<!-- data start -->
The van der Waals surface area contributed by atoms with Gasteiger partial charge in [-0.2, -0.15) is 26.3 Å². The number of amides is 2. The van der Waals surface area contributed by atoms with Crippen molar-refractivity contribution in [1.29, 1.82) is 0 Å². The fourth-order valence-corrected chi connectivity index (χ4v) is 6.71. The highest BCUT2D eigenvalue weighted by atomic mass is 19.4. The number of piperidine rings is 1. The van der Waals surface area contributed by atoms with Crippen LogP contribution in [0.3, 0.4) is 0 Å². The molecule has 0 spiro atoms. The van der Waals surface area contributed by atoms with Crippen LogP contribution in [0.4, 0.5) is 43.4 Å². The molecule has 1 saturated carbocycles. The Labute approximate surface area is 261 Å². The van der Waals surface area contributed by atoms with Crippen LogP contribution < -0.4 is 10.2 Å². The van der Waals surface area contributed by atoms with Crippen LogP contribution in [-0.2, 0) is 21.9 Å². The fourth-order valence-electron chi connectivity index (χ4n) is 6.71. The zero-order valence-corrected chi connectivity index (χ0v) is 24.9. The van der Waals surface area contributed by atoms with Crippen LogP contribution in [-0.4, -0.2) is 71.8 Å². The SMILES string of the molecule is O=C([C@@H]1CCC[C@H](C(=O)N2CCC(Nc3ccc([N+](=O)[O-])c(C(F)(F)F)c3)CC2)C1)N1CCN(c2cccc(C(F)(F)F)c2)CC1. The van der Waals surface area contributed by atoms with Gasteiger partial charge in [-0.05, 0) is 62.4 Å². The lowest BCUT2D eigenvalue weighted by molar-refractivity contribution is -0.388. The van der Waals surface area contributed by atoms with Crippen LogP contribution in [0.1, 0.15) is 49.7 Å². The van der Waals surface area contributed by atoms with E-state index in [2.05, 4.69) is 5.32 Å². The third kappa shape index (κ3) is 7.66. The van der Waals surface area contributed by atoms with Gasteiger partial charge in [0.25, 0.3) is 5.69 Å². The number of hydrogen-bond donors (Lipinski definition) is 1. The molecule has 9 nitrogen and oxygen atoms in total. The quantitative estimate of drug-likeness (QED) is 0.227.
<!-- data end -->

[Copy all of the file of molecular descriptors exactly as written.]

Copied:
The van der Waals surface area contributed by atoms with Gasteiger partial charge in [-0.2, -0.15) is 26.3 Å². The number of amides is 2. The van der Waals surface area contributed by atoms with Crippen molar-refractivity contribution in [1.29, 1.82) is 0 Å². The fourth-order valence-corrected chi connectivity index (χ4v) is 6.71. The highest BCUT2D eigenvalue weighted by atomic mass is 19.4. The number of piperidine rings is 1. The van der Waals surface area contributed by atoms with Crippen LogP contribution in [0.3, 0.4) is 0 Å². The molecule has 0 spiro atoms. The van der Waals surface area contributed by atoms with Crippen LogP contribution in [0.4, 0.5) is 43.4 Å². The molecule has 1 saturated carbocycles. The Labute approximate surface area is 261 Å². The van der Waals surface area contributed by atoms with Crippen LogP contribution < -0.4 is 10.2 Å². The van der Waals surface area contributed by atoms with Crippen LogP contribution in [-0.2, 0) is 21.9 Å². The fourth-order valence-electron chi connectivity index (χ4n) is 6.71. The zero-order valence-corrected chi connectivity index (χ0v) is 24.9. The van der Waals surface area contributed by atoms with Crippen LogP contribution in [-0.4, -0.2) is 71.8 Å². The SMILES string of the molecule is O=C([C@@H]1CCC[C@H](C(=O)N2CCC(Nc3ccc([N+](=O)[O-])c(C(F)(F)F)c3)CC2)C1)N1CCN(c2cccc(C(F)(F)F)c2)CC1. The van der Waals surface area contributed by atoms with Gasteiger partial charge in [-0.05, 0) is 62.4 Å². The lowest BCUT2D eigenvalue weighted by molar-refractivity contribution is -0.388. The van der Waals surface area contributed by atoms with Crippen LogP contribution in [0.1, 0.15) is 49.7 Å². The van der Waals surface area contributed by atoms with E-state index in [2.05, 4.69) is 5.32 Å². The third kappa shape index (κ3) is 7.66. The van der Waals surface area contributed by atoms with Gasteiger partial charge in [0.25, 0.3) is 5.69 Å². The number of hydrogen-bond donors (Lipinski definition) is 1. The molecule has 9 nitrogen and oxygen atoms in total. The quantitative estimate of drug-likeness (QED) is 0.227.